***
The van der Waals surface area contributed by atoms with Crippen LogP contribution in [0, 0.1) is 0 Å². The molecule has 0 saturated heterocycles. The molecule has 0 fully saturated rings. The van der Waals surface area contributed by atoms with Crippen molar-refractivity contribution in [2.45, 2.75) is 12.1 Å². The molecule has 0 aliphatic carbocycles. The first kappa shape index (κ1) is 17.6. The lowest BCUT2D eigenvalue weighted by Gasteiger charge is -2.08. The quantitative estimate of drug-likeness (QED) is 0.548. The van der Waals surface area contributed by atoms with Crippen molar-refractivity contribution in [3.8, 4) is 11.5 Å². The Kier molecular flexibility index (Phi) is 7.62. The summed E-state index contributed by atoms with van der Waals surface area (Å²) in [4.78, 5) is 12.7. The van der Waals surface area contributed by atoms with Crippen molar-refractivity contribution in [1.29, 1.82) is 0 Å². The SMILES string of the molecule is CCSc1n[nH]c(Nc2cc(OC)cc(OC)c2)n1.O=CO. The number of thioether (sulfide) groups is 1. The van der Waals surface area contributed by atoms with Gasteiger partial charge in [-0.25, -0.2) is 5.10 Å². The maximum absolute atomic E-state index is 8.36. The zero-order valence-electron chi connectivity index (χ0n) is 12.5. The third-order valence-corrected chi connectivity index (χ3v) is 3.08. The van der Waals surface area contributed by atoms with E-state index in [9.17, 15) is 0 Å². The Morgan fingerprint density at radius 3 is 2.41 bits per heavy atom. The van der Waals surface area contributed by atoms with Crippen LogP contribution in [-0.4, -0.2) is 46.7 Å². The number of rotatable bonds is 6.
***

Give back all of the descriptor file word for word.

The van der Waals surface area contributed by atoms with Crippen LogP contribution in [0, 0.1) is 0 Å². The molecule has 0 saturated heterocycles. The molecule has 0 fully saturated rings. The van der Waals surface area contributed by atoms with Crippen molar-refractivity contribution in [2.45, 2.75) is 12.1 Å². The molecule has 0 aliphatic carbocycles. The first kappa shape index (κ1) is 17.6. The lowest BCUT2D eigenvalue weighted by Gasteiger charge is -2.08. The quantitative estimate of drug-likeness (QED) is 0.548. The van der Waals surface area contributed by atoms with Crippen molar-refractivity contribution in [3.8, 4) is 11.5 Å². The Kier molecular flexibility index (Phi) is 7.62. The summed E-state index contributed by atoms with van der Waals surface area (Å²) in [4.78, 5) is 12.7. The van der Waals surface area contributed by atoms with Crippen molar-refractivity contribution in [1.29, 1.82) is 0 Å². The SMILES string of the molecule is CCSc1n[nH]c(Nc2cc(OC)cc(OC)c2)n1.O=CO. The number of thioether (sulfide) groups is 1. The van der Waals surface area contributed by atoms with Gasteiger partial charge in [-0.25, -0.2) is 5.10 Å². The maximum absolute atomic E-state index is 8.36. The zero-order valence-electron chi connectivity index (χ0n) is 12.5. The third-order valence-corrected chi connectivity index (χ3v) is 3.08. The van der Waals surface area contributed by atoms with E-state index in [9.17, 15) is 0 Å². The Morgan fingerprint density at radius 3 is 2.41 bits per heavy atom. The van der Waals surface area contributed by atoms with Crippen LogP contribution in [-0.4, -0.2) is 46.7 Å². The number of rotatable bonds is 6.